Unlike my usual articles, I will lead with the conclusion: Home Depot is a great company, but not a great investment.
HD does not currently offer a margin of safety, so a purchase at today’s prices entails a greater degree of speculation than a similar investment in LOW. In other words, the market has priced in expectations that HD will continue to outperform LOW, and in fact even outperform HD’s own strong historical record for the foreseeable future. Any stumble would surely reset those expectations, as we’ve seen so many times in the past.
Value investors know that the better bet is to look for companies for which the market has low expectations, whereby continued underperformance surprises no one, and any positive action produces an inordinate increase in the share price. From my valuations, LOW fits that bill. That was the content of last week’s post, so let’s get on with HD. First, let’s look at the company’s returns over the last 18 years.
[ Enlarge Image ]The Home Depot - Returns, 1994 - 2Q 2012
Similar to what we saw with LOW, HD had strong returns until the recession hit. One of the more relevant things to look at here is how quickly HD appears to be rebounding from its 2009 lows. As noted in the LOW post, recovery for that company has been somewhat weak. Overall, HD’s returns have been superior to those of LOW throughout the period presented. Let’s turn to revenues and margins.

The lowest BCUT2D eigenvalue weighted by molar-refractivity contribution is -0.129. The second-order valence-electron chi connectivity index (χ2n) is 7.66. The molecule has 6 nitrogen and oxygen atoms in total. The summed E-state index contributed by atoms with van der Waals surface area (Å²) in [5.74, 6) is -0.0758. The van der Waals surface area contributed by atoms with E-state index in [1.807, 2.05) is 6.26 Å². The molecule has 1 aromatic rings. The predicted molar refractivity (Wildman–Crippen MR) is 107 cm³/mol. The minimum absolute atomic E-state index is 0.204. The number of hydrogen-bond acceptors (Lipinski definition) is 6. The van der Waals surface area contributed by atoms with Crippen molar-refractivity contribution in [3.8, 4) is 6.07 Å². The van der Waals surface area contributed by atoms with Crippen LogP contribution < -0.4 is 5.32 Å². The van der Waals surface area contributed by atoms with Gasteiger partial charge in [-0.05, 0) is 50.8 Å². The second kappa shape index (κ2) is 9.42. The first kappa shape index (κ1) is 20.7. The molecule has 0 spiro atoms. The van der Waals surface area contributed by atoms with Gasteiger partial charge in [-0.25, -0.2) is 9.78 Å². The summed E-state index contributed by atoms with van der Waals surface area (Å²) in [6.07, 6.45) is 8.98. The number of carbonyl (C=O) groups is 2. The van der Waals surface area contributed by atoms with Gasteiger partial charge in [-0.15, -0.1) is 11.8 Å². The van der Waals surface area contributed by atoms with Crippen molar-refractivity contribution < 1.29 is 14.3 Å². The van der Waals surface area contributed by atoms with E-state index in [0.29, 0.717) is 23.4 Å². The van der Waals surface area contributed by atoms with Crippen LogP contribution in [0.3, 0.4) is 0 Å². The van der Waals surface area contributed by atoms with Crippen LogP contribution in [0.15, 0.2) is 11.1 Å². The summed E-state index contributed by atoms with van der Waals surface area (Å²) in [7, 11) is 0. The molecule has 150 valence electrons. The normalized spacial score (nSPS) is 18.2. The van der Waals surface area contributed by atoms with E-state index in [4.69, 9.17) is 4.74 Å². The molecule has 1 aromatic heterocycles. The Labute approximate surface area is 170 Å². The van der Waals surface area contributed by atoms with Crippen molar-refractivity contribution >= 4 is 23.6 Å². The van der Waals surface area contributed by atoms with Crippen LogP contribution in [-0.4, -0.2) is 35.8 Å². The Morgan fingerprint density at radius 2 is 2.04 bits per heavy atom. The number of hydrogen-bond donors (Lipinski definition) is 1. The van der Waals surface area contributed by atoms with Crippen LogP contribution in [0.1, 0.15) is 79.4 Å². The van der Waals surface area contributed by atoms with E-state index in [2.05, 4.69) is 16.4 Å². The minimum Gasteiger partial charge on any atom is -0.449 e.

[ Enlarge Image ]The Home Depot - Revenue and Margins, 1994 - 2Q 2012
Here we see additional similarities between the two companies. Both experienced rapid revenue increases until about 2006/2007. For HD, the recession hit much harder, reducing revenues by 14.4% from 2008 to 2010, as compared to just 2.2% for LOW over the same period. The difference is largely the result of store expansion. Over that period, LOW increased its store count by 11.5%, whereby HD changed its store count by just 0.45%. Thus, the more relevant measure is not aggregate revenues but rather revenues per store.
[ Enlarge Image ]The Home Depot - Sales per Store, 1994 - 2011
From this chart, we see that HD has held sales per store steady until the recession, which stands in stark contrast to LOW which doubled sales per store from 1996 to 2007. Over the same period, HD increased sales per store by just 0.64%. A key point here is that HD started from a much higher level, and still operates at higher volume per store. Later, I will discuss the implications for the company’s valuation by making projections as to when sales per store will return to normal levels. First, let’s turn to free cash flows.
[ Enlarge Image ]The Home Depot - Free Cash Flows, 1994 - 2Q 2012
Here we see that, in comparison to LOW, HD has generated significantly higher free cash flows over its recent history. The reason for this appears to be the same reason that we have seen LOW’s free cash flows explode over the last two years — expansion. As noted above, HD has increased its store count at a slower rate, which has translated to lower capital expenditures and higher free cash flows. Showing this is as easy as comparing operating cash flows (the green bars) for both companies. LOW’s CFO has increased largely in proportion with its revenue increases, but free cash flow was quite week until recently, as the company had been aggressively expanding its store count. HD on the other hand, was a bit slower in its expansion (largely because of its already high store count earlier in the decade), allowing it more free cash flow throughout the period.